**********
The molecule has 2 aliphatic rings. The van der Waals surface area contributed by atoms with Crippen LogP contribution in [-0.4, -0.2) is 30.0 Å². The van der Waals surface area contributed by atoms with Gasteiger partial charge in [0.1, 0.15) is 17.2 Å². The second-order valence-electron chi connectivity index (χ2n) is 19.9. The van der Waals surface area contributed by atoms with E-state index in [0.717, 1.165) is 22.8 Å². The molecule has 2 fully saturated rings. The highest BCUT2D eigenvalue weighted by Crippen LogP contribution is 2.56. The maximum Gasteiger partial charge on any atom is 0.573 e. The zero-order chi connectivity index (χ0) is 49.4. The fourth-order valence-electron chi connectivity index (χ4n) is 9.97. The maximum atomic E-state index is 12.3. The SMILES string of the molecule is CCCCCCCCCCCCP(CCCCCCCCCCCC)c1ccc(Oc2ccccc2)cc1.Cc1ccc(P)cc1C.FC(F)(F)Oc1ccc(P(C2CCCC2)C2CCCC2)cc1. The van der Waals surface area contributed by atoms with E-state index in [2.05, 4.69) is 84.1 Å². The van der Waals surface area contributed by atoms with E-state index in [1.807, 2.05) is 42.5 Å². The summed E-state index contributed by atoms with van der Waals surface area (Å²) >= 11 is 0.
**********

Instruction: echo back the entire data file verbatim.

The molecule has 2 aliphatic rings. The van der Waals surface area contributed by atoms with Crippen LogP contribution in [-0.4, -0.2) is 30.0 Å². The van der Waals surface area contributed by atoms with Gasteiger partial charge in [0.1, 0.15) is 17.2 Å². The second-order valence-electron chi connectivity index (χ2n) is 19.9. The van der Waals surface area contributed by atoms with E-state index in [0.717, 1.165) is 22.8 Å². The molecule has 2 fully saturated rings. The highest BCUT2D eigenvalue weighted by Crippen LogP contribution is 2.56. The maximum Gasteiger partial charge on any atom is 0.573 e. The zero-order chi connectivity index (χ0) is 49.4. The fourth-order valence-electron chi connectivity index (χ4n) is 9.97. The maximum atomic E-state index is 12.3. The SMILES string of the molecule is CCCCCCCCCCCCP(CCCCCCCCCCCC)c1ccc(Oc2ccccc2)cc1.Cc1ccc(P)cc1C.FC(F)(F)Oc1ccc(P(C2CCCC2)C2CCCC2)cc1. The van der Waals surface area contributed by atoms with E-state index in [2.05, 4.69) is 84.1 Å². The van der Waals surface area contributed by atoms with E-state index in [1.807, 2.05) is 42.5 Å². The summed E-state index contributed by atoms with van der Waals surface area (Å²) >= 11 is 0.